A new year and perhaps a new gentler Helmut Marko after the Austrian declared it is “quite possible” Sergio Perez could remain a Red Bull driver in 2025.
Last season as his title hopes disintegrated along with his qualifying form, Perez found himself the subject line in many a rumour and they all covered the same topic.
His days with Red Bull, it was speculated, were numbered.
Could Red Bull continue with Sergio Perez as Max Verstappen’s 2025 team-mate?
As he battled to hold on to P2 in the championship, never mind fight Max Verstappen for wins, even Marko jumped on the will he/won’t he be around in 2024 bandwagon.
But despite finishing the season with only two wins to Verstappen’s 19, and nine podiums to his 22, Perez did manage to finish runner-up in the Drivers’ Championship and will continue with Red Bull this season.
Marko says it’s not inconceivable to think he won’t still be around next year.
“If Checo has a good season,” Marko said to sport.de, “it is quite possible that the line-up in 2025 will also consist of Verstappen and Perez.”
Red Bull’s options for 2025 have recently be reduced by four with Charles Leclerc and Lando Norris re-signing with their respective teams, while Lewis Hamilton is set to join Ferrari, and Williams have issued a public hands-off when it comes to Alex Albon who does have a 2025 contract.
The team, though, does have two options, three if one includes Yuki Tsunoda, of their own. Former Red Bull race winner Daniel Ricciardo is continuing with VCARB this season while Liam Lawson has his foot in the door as the team’s official reserve driver.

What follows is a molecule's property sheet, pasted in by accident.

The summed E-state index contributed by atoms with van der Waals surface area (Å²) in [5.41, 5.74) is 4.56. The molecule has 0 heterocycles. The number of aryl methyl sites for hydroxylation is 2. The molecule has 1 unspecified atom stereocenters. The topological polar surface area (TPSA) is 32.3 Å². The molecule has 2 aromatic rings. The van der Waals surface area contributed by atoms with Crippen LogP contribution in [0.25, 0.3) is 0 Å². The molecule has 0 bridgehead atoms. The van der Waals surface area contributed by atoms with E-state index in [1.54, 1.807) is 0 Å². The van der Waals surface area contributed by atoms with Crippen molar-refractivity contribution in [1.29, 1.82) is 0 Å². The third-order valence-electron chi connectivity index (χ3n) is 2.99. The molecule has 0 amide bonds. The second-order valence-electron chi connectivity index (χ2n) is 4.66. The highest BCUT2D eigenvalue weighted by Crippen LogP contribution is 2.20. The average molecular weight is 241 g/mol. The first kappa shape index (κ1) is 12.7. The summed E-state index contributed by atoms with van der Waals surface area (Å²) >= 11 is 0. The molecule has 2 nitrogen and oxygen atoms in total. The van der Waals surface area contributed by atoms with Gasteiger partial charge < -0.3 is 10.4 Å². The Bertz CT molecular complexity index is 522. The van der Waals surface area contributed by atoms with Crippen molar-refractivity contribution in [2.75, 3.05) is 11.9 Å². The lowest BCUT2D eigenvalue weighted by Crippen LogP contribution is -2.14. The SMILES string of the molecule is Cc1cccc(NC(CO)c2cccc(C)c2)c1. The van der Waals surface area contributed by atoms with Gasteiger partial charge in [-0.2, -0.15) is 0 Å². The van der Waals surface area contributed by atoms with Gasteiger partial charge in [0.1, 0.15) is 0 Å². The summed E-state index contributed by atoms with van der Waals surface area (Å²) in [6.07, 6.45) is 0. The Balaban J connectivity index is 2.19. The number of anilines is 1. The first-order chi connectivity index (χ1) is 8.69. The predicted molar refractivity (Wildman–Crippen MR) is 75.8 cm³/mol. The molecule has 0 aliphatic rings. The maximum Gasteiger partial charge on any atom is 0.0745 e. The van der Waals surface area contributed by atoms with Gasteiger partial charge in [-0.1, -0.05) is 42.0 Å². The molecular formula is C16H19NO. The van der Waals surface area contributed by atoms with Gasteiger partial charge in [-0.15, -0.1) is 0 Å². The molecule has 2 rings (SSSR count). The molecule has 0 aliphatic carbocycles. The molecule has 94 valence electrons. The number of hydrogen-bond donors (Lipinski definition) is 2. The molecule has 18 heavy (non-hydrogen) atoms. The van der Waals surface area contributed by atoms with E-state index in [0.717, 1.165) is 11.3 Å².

Sergio Perez undone by ‘sort it out yourself’ answer
Former F1 driver John Watson believes the first step Red Bull have to take to get the best out of Perez is to put an arm around his shoulder.
Last season Auto Motor und Sport claimed Perez wanted to go back to an older spec RB19 as he said the “driving characteristics no longer suited my driving style”.
That request was denied by Red Bull.
“I think that some drivers are more needing of an arm around the shoulder and consoling,” Watson told Motor Sport Magazine. “And there are some that are as tough as tungsten and they just get on and do it their own way.”
“Maybe Sergio doesn’t like the set-up. And I think he did ask maybe at one of the most recent Grand Prix, ‘Can I go back to the car that I was enjoying racing earlier in the year?’. And I think that request was denied.
“I think the argument would be, and I’m only supposing this, is because the team would say, ‘Where we were back in March or April to where we are in September or October, the car is maybe half a second a lap quicker. I’m not going to give you a car half a second a lap slower because you can’t get your head around the current car. Sort it out yourself’.”